I am about to embark on a lengthy study for a work project. At the core of it is the need for a statistical tool to help quantify "sensitivity." I am the lead software developer on the task, but I have a pretty strong background in statistics (at least compared with many other software developers). However, my stats background never touched on this idea of sensitivity, especially not outside of an OLS approach.

I have been reading the Wikipedia article on Sensitivity Analysis today, and believe the section on regression analysis touches closely to the problem I am having. Let me explain:

The approach that management wants to take is more or less precisely the "garbage-can" approach from Achen's paper "Let's put garbage-can regressions and garbage-can probits where they belong.". The goal is to make a nice software front-end that gives our researchers a simple interface to select data elements from a bunch of database tables, apply time series lags and/or simple pre-treatments and data cleaning, and then "dump" them in to a regression, with all of the coefficients and summary stats similarly "dumped" out to a big table o' coefficients at the end.

I have been diligent in making this tool and I'm pretty proud of how easy it is to use. Our parameter scripts require very little to be written beyond a simple string such as "DepVar ~ alpha + beta_1*Var1 + beta_2*Var2 + ..." and some simple definitions about what "DepVar" or "Var1", etc., means in the string.

But I also can't help feeling pretty bad that "productionizing" this kind of thing is super misleading. The system is entirely built on ordinary least squares, with no ability to tweak assumptions about heteroskedasticity, error distributions, etc. You cannot swap in other regression techniques for OLS. It's all OLS, all the time, and this was a conscious choice by management.

The output of the system will be a very large set of time-series coefficients on an individual-by-individual basis. So, in down-stream parts of our analysis pipeline, other programs can load a big time series of, say, "Individual X" past sensitivities to some variable. These are used for risk modeling and outlier treatments among other things.

I can't help but feel like this is a very bad way to quantify the sensitivities. Any time there are violations of the OLS assumptions, and especially when these relationships are non-linear, the coefficients can be extremely misleading, even if they have good-looking Frequentist summary stats.

I've raised this issue with my team many times, but the managers in charge seem extremely hell-bent on having simple-to-manipulate statistics. They also seem overly concerned about "interpretability" -- in the sense that they believe these coefficients from OLS can be directly read off as normalized loadings of one variable on another variable. I agree that can sometimes be true, but only if you're really sure that the linear model isn't badly misspecified. And having looked at the data myself, I do believe the linear model is often badly misspecified. I have quantified that and repeatedly shown this well-documented fact, along with the Achen paper, to my managers, but they just will not budge.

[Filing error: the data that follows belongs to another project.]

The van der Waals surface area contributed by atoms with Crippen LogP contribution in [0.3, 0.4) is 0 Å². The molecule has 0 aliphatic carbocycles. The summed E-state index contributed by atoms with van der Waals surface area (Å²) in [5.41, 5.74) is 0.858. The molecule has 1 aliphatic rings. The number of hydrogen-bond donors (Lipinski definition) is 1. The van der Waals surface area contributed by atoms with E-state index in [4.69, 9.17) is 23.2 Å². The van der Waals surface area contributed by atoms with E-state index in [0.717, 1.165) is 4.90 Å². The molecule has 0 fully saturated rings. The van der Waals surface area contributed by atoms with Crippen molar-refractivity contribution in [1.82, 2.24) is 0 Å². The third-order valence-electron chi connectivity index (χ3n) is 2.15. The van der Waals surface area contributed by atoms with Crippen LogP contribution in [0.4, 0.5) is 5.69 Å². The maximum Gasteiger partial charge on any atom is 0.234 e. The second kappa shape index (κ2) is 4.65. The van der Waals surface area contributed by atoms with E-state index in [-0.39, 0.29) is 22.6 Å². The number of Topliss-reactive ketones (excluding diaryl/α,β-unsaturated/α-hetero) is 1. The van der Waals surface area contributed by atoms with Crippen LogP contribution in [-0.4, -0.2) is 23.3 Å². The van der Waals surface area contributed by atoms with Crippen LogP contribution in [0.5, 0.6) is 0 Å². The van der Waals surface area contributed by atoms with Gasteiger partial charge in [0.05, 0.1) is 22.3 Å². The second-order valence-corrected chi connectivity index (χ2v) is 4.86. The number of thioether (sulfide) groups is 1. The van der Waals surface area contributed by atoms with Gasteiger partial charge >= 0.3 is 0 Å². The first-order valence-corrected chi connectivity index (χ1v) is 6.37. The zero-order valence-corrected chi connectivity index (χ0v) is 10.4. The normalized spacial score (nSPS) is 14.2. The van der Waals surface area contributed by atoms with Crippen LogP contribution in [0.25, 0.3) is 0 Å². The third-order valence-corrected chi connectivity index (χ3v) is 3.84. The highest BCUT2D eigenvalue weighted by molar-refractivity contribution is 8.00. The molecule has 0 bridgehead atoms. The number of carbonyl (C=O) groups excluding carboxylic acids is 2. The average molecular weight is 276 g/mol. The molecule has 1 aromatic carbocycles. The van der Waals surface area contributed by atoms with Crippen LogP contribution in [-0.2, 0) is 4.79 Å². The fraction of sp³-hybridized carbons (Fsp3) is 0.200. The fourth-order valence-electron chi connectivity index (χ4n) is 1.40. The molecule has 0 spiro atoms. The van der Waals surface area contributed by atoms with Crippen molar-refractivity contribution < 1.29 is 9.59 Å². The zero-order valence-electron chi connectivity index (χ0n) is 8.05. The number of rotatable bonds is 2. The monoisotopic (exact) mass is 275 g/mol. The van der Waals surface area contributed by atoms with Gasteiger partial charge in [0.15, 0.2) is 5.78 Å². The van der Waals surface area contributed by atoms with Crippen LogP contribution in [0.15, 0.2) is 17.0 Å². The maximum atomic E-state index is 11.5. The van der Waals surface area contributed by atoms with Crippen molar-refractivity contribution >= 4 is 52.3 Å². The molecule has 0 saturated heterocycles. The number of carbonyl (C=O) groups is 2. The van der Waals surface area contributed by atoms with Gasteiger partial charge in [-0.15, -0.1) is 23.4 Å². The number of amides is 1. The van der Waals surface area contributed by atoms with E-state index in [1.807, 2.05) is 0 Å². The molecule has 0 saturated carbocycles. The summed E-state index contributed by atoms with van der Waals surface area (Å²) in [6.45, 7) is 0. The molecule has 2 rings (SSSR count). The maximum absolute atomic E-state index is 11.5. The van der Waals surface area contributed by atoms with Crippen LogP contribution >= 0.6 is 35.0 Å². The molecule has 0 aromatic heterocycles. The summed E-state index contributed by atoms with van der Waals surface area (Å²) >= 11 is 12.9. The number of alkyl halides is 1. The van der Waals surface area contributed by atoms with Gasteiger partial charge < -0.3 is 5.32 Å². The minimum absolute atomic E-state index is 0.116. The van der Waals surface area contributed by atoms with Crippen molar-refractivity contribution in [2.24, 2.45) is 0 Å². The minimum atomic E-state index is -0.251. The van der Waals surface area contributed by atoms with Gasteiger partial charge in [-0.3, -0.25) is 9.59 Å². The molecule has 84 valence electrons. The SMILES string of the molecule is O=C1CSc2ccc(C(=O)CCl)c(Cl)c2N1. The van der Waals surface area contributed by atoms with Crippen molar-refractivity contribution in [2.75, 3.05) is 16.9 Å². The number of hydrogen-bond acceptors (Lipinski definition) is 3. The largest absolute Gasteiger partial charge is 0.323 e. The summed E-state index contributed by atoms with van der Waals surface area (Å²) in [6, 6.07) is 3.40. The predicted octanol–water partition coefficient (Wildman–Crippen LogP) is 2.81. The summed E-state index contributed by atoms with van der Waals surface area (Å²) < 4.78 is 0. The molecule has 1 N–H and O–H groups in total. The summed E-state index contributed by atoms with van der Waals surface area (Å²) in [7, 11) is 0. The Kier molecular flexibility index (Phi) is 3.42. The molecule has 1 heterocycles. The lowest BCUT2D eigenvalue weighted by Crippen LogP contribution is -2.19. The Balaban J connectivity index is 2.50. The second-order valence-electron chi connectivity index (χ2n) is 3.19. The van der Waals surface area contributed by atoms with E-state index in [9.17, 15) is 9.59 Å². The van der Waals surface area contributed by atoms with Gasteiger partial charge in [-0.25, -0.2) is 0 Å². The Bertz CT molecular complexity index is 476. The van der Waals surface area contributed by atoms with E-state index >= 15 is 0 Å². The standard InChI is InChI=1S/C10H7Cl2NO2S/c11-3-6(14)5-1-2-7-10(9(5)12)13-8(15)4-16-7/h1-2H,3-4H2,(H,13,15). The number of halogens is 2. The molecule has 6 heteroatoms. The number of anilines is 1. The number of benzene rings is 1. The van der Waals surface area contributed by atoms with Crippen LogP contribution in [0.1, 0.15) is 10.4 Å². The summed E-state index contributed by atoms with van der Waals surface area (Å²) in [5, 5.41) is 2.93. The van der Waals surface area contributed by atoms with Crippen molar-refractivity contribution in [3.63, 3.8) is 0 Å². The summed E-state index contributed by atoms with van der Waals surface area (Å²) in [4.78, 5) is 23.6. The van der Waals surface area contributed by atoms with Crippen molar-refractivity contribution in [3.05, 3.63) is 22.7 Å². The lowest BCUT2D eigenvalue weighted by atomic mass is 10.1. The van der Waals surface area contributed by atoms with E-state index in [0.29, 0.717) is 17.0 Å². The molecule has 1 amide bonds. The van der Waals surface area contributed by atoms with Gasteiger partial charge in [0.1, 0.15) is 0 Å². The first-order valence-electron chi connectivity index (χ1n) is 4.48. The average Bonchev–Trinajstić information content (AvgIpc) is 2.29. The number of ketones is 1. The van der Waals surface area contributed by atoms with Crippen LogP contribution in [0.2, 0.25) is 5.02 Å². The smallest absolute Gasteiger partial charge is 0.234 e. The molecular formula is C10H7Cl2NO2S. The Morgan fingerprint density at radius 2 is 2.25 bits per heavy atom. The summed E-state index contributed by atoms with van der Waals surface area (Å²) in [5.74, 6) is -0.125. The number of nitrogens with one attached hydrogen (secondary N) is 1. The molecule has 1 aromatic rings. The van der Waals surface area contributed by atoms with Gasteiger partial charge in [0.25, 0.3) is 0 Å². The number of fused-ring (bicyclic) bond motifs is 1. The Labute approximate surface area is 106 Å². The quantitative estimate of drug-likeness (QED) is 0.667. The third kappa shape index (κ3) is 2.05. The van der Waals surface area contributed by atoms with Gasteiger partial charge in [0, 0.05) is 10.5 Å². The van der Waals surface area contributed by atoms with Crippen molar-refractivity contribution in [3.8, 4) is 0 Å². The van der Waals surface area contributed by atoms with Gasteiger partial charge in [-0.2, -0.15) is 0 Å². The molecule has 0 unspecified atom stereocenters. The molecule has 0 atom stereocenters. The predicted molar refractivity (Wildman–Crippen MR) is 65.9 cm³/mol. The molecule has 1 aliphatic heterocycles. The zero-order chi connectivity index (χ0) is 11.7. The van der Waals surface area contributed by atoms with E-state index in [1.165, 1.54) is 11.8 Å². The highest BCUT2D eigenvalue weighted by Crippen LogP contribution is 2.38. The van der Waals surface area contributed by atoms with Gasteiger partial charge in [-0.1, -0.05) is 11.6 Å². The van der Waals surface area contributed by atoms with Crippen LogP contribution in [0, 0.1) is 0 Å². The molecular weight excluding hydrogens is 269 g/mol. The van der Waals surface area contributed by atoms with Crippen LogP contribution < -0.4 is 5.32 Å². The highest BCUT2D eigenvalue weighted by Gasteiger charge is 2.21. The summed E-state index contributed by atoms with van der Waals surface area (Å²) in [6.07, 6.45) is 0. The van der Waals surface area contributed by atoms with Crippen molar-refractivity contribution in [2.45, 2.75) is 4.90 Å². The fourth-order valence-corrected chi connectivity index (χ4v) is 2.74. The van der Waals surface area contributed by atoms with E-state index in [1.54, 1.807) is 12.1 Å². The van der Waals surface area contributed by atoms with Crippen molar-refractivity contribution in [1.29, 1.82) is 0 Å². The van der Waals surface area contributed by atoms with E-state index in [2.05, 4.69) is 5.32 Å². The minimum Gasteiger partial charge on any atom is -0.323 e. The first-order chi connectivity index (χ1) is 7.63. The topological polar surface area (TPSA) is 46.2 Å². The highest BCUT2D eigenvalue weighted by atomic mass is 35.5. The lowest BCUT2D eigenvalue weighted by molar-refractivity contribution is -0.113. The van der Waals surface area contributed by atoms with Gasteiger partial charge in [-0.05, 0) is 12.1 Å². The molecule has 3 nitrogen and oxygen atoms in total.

Lately I have been wondering: how do other approaches tackle this problem? In a machine learning context, like fitting a SVM model or a decision tree, how do practitioners quantify the sensitivity between the different variables? How does this work in a setting where there may be non-linearities?

  • $\begingroup$ This is in its way a good question, but the zero answers indicates it is to broad. To get answers, you should really try to tell us some more about your applied context! If the question is how to explain management why their ways are wrong, I guess you need to show them a detailed case study where the present methods leads to the wrong conclusion. $\endgroup$ – kjetil b halvorsen Jul 8 '14 at 20:59
  • $\begingroup$ I'm asking here to get feedback on the general problem. Such as, in machine learning sensitivity is measured via such-and-such, but in a classical Frequentist setting it is measured with blah-blah and in a Bayesian setting it's measured via blah... hopefully with references. Also, this is issue is quite old now and I have moved on from the position where the original project happened. I'm still very interested in this issue though ... just not connected to a specific problem instance anymore. $\endgroup$ – ely Jul 9 '14 at 18:31
  • $\begingroup$ Last thought: I did show them the Achen paper that I linked above, which provides pretty comprehensive examples of how the boiler-plate regression approach can go wrong. They simultaneously acknowledged that it could go wrong and that there was not much theoretical reason why it should even work correctly in the first place ... and at the same time essentially said they did not care because they wanted something expressed as regression coefficients regardless of the ramifications of that sort of model. And these were highly educated veterans running a long-standing, successful company. :/ $\endgroup$ – ely Jul 9 '14 at 18:33

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